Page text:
Committee Reports::Report - Appropriation Accounts 1976::26 April, 1979::Appendix



S 18/10/78.

20 Nollaig, 1978.

Mr. S. Phelan,


An Coiste um Chuntais Phoiblí.

A Chara,

Qn 320

I am directed by the Tánaiste and Minister for Finance to refer to the discussion which took place at a meeting of the Committee on 23 November 1978, during the examination of Mr. D. Ó Laoghaire, regarding the comments in the Finance Minute on the Committee’s Report of 15 June 1978 on the Appropriation Accounts, 1975, under the heading: “Paragraph 23—Primary Education—Overpayments of Teachers’ Salaries” and to say that further inquiries have now been made about the questions raised by the Committee in discussion, i.e., (1) could the Paymaster General’s Office not refuse payment on cancelled payable orders that have been presented to and paid by banks? and (2) could the Paymaster General’s Office not notify the banks immediately that Office is informed of the cancellation of orders, with a request to stop payment of any cancelled orders presented?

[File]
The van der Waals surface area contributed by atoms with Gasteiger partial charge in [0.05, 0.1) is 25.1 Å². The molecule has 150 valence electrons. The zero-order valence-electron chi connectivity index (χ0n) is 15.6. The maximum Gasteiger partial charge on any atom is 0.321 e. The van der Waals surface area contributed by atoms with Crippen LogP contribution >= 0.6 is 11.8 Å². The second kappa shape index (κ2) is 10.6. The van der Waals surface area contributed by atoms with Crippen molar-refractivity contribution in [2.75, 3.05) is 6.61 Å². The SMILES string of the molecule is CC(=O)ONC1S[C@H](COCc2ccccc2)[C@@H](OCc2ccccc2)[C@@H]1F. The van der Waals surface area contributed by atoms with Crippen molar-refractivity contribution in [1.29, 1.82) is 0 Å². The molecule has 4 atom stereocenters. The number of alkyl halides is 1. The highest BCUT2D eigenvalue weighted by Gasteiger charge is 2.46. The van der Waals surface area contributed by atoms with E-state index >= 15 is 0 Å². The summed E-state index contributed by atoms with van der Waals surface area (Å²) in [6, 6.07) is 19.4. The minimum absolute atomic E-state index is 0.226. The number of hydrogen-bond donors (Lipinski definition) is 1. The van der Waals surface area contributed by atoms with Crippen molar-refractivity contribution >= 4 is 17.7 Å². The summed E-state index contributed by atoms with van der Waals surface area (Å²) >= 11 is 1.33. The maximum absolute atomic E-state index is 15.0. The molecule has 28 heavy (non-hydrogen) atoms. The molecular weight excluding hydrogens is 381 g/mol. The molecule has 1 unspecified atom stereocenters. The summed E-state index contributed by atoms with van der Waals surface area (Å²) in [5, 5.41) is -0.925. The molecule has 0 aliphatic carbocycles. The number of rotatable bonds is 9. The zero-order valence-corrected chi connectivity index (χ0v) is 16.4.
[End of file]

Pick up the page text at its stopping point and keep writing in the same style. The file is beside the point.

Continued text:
Re (1), the daily account from the Central Bank is paid by the Paymaster General’s Office on sight. It invariably includes cancelled orders which are brought to light in the subsequent processing through the computer. So many of these arise that, should they all be returned to the banks unpaid, strong objections would be raised by the banks, value having already been given. Accordingly the Paymaster General’s Office advises the issuing Department of the presentation of the cancelled orders and requests authority to accept. In point of fact practically all of these payable orders transpire to be acceptable on the basis of the outcome of the issuing Office’s inquiries.

Re (2), the Paymaster General’s Office has advised that this suggestion would be quite impracticable. In the private sector, when a customer who has issued a missing cheque asks his own bank to stop payment on it, no steps are taken by that bank towards notifying other banks about the missing cheque. Situations of this kind are so commonplace that the circulation of notices about missing cheques would serve no purpose—any endeavour to respond to such notices would simply slow down the counter business at banks to an unacceptable degree. It has been confirmed from the Secretary of the Irish Banks Standing Committee that the same considerations would apply with equal force to payable orders cancelled by issuing Departments because they have gone astray; only in the case of a definite and known fraud, e.g., the theft of cheque books or payable orders, would consideration be given to issuing general notices to the banks.

Mise le meas,


An Roinn Airgeadais.